However as rudy points out Access is really a front end, whose default datastore is JET, it can quite happily talk to other SQL based server engines such as MySQL or serious budget busting servers like Oracle.
If you develop the application in Access then you have a problem if you want to deploy on the web. The front end developed in Access can't (easily) be ported to the outside web world. Data Access Pages work, providing every user has a copy of Access or a relevant library.
Its quite a well proven path to develop the data model in Access, do the data capture in Access and run a website using MySQL with a front end written in something like PHP. There are some tools out there that wll convert between JET and MySQL. However if you are planning on a website from day one then it may make sense to use a server back end from day one.
A thing to consider is what the ISP your customers site currently supports and knows. they may be able to provide virtually any database, what matters is what they are familiar with and what scripting laguage they reccommend. They may be very familiar with ASP using SQL server, but also offer PHP and MySQL. what matters is if they know the ins and outs of SQL Server then its probably a good choice to use ASP & SQL server. If there is no pre-existing ISP then you can choose anything you want.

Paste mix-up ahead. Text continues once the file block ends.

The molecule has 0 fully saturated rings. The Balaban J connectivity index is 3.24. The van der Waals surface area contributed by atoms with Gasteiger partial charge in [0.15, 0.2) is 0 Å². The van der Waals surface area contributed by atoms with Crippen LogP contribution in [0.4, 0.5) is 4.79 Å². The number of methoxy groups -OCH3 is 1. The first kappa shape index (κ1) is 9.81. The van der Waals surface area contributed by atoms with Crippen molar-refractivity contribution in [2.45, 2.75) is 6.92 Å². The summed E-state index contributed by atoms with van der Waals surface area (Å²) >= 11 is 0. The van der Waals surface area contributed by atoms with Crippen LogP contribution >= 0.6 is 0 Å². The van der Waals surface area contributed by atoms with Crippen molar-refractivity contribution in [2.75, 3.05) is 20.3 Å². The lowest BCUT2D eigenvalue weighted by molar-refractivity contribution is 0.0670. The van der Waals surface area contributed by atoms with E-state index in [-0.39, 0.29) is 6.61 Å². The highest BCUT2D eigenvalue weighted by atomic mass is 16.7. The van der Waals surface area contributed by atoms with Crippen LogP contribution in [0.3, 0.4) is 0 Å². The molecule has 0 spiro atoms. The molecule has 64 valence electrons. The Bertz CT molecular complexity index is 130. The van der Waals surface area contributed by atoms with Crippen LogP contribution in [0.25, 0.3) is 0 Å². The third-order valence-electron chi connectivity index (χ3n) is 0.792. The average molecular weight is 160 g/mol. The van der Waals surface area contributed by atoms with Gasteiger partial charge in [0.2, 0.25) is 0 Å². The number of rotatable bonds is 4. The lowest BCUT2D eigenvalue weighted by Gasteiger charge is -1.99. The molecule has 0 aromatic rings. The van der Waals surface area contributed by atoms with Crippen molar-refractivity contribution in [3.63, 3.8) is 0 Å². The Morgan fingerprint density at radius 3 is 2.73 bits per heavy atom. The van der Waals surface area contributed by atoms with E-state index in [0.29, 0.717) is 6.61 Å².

If you are used to developing in Access then possibly ASP.NET may be a (marginally) better choice than PHP. Personally I find a physical separation between web work and other work usefull so I tend to do web development in PHP/MySQL in a Linux environment, and db Developemnt on a Wndows XP platform.I'd rather be riding on the Tiger 800 or the Norton
03-24-06, 16:25 #4Super Moderator
- Join Date
- Jun 2004
- Arizona, USA
04-02-06, 01:28 #5Lost Boy
- Join Date
- Jan 2004
- Croatia, Europe
You might also consider Oracle Express Edition (XE) which is a free version of Oracle database (free to develop, deploy and distribute). Its restriction to 4GB of user's data is more than enough for your friend's ~3000 rows in Excel spreadsheet.